Developed before more polyphonic harmonizers or multiple-octave devices became readily available, the OC-07 is much more suited for creating fake bass accompaniment or fattening distorted single-note lines. Photo courtesy of Eric Mann

Brad Fee, Mojo Hand Fx – Pearl OC-07 Octaver

A word of advice to any guitarist who is planning on going to NAMM (or who aspires to go): Please don’t try to impress people. You’re not going to get discovered—16th-notes in E minor or blues licks in A are something we’ve all heard before. That said, I have to give Brad Fee of Mojo Hand Fx credit where its due. After three loud days stationed across from his company’s booth at Nashville NAMM last summer, I really enjoyed and appreciated his playing. While succinctly and tastefully demonstrating his line of pedals, Brad consistently sounded like a Mike Campbell- or Keith Scott- style sideman with a weekly church gig in Texas. His company’s effects reflect a similar, practical ethos—a traditional design mindset with expanded function and versatility. Given this, I was kind of surprised to find out that a centerpiece of Brad’s own pedal collection is a pretty unusual piece that’s also being used rather unconventionally.

“I’ve gone back and forth and bought the Pearl OC-07 Octaver over and over, and now I just can’t get away from it” Brad explains. “But I don’t think I’m using it the way it’s meant to be used. Most people who have an octave pedal like this use it for fattening-up single-note riffs. I just use it for clean chords, sometimes on an arpeggio or a strum, and it gets all glitchy, creating this weird, ‘wrong’ noise that is kind of out of context and different—almost like a ring modulator, but still something that can be used in a song.”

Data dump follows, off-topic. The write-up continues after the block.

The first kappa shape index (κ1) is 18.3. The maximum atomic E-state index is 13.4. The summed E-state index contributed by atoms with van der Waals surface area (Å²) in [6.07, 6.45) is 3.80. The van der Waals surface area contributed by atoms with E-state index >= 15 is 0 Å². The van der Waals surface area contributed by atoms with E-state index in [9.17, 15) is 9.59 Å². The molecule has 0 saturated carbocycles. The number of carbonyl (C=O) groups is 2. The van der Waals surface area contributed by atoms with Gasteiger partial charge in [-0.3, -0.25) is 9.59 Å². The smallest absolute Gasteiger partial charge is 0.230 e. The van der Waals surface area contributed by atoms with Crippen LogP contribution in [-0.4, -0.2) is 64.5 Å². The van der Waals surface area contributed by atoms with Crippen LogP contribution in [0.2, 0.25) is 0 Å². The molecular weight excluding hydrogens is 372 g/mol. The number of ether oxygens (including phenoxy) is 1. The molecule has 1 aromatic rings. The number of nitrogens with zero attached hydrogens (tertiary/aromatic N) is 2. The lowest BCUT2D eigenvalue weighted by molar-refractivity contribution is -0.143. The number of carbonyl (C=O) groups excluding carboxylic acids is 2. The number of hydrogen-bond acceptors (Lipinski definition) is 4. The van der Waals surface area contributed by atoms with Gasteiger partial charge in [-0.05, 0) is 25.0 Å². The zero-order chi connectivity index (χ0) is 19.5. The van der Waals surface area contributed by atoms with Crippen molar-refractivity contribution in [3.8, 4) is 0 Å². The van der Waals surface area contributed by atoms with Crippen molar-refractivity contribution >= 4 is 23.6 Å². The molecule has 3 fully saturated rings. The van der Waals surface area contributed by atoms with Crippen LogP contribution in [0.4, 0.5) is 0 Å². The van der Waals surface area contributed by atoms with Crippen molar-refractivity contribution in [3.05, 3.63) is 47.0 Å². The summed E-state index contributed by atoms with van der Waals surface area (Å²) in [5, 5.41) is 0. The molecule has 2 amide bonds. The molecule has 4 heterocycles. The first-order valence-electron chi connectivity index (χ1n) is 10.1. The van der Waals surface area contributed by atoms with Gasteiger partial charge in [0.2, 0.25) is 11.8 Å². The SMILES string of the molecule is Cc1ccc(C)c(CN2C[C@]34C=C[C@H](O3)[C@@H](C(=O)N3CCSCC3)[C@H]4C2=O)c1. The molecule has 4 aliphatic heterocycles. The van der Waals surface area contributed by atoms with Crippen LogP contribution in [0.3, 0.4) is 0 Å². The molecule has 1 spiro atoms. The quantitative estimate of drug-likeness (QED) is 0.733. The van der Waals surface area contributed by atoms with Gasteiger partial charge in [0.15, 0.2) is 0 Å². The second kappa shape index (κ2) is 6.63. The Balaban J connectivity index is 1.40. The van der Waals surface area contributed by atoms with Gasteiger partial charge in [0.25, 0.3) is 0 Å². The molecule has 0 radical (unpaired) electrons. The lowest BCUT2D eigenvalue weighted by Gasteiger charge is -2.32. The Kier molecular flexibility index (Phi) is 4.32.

“There are these dissonant layers because it doesn’t track that well, and there’s noise—but it’s subtle and works in a band context.” —Mojo Hand Fx’s Brad Fee

It struck me as surprising that Brad would prefer the Pearl over more modern, more accurate pitch shifters or doubling devices. Developed before more polyphonic harmonizers or multiple-octave devices became readily available, the OC-07 is much more suited for creating fake bass accompaniment or fattening distorted single-note lines. But the very fact that it’s inadequate to Brad’s task is kind of what does it for him. “You hit that Em barre chord on the 7th fret, and things go kind of bonkers,” he continues. “There are these dissonant layers because it doesn’t track that well, and there’s noise—but it’s subtle and works in a band context. It’s not this obnoxious thing that throws things off, but it’s interesting enough that you take notice.”

Seeing how much he enjoys this unusual effect for himself, I wondered if Brad has considered building a variant for his own brand and customers. “This is definitely one of those devices where you wonder ‘Is this only for me—am I the only person in the world who likes this?’” he laughs. “We’ve put some time and money into developing something similar, but it would require a bunch of components—and with the time we’d have to put into it, we’d have to charge something like $300 for it. And with us being known for more practical, utilitarian stuff, that kind of price for something kind of odd isn’t really the right kind of crazy.”

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Enjoy a glimpse of the glitchy goodness pouring from the Pearl OC-07’s guts.